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A square code which contains a link to this posting (via

I hereby state that from henceforth on, the new-fangled ideogram that is setting itself up to replace the traditional bar code shall be called a squarecode.

Spell it with a capital or not. Put a space in it or not. Square Code. SquareCode. square code. Just call it “square code”.

I guess saying ‘Squarecode’ might cause some to change the pronunciation to Squ-AR-Eck-ode, or who knows what as language evolves. Let’s start it off as the same pronunciation as the two words separately: Square, Code.

The Android app from BA uses a different style of squarecode, technically called an Aztek code. This is the only electronic boarding card accepted by British Airways.

Up to now, the thing has been known as a “2D barcode” or a a “QR code”. Well, people just won’t call it that even if that is what its inventors dubbed it. People see the squares in it, and the overall shape is square, so Square Code it is. Job done.

Credit for the term ‘square code’ is shared with the British Airways check-in clerk in Copenhagen for the BA0821 on Valentine’s night yesterday. I was returning home from a business trip to Aalborg. I had downloaded my boarding pass as an email which I pulled up on my Orange San Francisco phone. One chap at the desk scanned in the ‘noisy barcode‘* shown, but then his partner said that it wasn’t valid. He protested, saying that the system recognised it, even if it wasn’t printed on a piece of paper. She said that only that the ‘square code‘** on the phone is acceptable, meaning that only the BA app which shows the square code is legitimate for electronic (non-paper) boarding cards. She printed me a piece of paper with the ‘noisy barcode’ on it. He tore it before it printed. She tried again. Printer out of paper. She refilled it. It jammed. He unjammed it. She printed it again. Go figure.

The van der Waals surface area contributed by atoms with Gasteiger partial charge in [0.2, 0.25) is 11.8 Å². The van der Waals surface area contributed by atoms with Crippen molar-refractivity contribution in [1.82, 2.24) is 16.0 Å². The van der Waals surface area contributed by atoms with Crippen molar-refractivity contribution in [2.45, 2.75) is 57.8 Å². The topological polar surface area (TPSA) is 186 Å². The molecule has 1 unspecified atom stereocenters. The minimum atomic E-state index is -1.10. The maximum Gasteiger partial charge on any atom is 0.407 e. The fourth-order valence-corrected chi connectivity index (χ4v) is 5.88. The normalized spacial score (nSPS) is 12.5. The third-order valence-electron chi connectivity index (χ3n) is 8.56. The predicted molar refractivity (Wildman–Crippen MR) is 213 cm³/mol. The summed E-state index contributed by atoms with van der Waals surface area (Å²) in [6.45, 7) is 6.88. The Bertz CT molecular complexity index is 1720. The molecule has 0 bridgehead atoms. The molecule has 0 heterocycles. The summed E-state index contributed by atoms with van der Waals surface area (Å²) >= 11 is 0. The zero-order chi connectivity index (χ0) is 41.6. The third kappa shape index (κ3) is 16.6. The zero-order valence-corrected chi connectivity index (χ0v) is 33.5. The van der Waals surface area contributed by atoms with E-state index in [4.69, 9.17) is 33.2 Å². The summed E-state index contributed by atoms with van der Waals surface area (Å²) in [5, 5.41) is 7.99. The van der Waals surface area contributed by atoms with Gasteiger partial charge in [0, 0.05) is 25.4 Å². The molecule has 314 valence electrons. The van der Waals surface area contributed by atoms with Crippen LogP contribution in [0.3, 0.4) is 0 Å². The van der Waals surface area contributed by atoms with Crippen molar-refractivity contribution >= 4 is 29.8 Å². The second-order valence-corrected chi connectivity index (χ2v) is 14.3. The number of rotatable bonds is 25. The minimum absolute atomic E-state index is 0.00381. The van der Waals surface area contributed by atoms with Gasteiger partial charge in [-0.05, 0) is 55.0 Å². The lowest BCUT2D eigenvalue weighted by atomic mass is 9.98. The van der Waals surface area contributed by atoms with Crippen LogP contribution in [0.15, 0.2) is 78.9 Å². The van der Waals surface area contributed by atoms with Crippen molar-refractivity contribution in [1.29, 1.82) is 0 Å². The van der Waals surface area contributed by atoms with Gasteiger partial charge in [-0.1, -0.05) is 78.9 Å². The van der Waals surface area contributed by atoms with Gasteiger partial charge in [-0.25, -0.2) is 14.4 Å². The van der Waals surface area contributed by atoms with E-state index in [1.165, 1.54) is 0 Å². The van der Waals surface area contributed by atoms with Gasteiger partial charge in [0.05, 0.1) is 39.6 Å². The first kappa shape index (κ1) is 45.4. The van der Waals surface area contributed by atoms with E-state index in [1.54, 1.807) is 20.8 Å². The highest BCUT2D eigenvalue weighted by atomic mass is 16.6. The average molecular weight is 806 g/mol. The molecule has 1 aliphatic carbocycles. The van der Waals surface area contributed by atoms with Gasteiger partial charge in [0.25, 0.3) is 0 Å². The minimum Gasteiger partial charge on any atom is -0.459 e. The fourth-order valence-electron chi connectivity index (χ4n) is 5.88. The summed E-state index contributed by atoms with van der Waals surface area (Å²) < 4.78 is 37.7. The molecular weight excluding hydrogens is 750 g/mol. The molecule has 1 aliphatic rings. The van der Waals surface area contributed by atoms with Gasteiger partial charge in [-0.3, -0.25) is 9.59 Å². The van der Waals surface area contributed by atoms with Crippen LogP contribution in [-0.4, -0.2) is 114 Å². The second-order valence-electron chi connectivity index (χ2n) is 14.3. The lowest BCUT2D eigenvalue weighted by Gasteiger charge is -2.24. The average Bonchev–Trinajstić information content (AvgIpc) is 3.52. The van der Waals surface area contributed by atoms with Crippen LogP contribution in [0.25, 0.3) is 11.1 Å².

My (printed) boarding card with a 'noisy barcode'

*I call it ‘noisy barcode’ but that isn’t a good common name for it. It starts with bars, ends with bars, but has bunches of broken lines between them. Maybe ‘sneeze bars‘ is more apt? Tip of the hat to commenter ‘bret treasure’ for pointing out that its technical name is PDF417, a kind of ‘stacked barcode’.

**The technical name for the squarecode used by the BA app is Aztek code.

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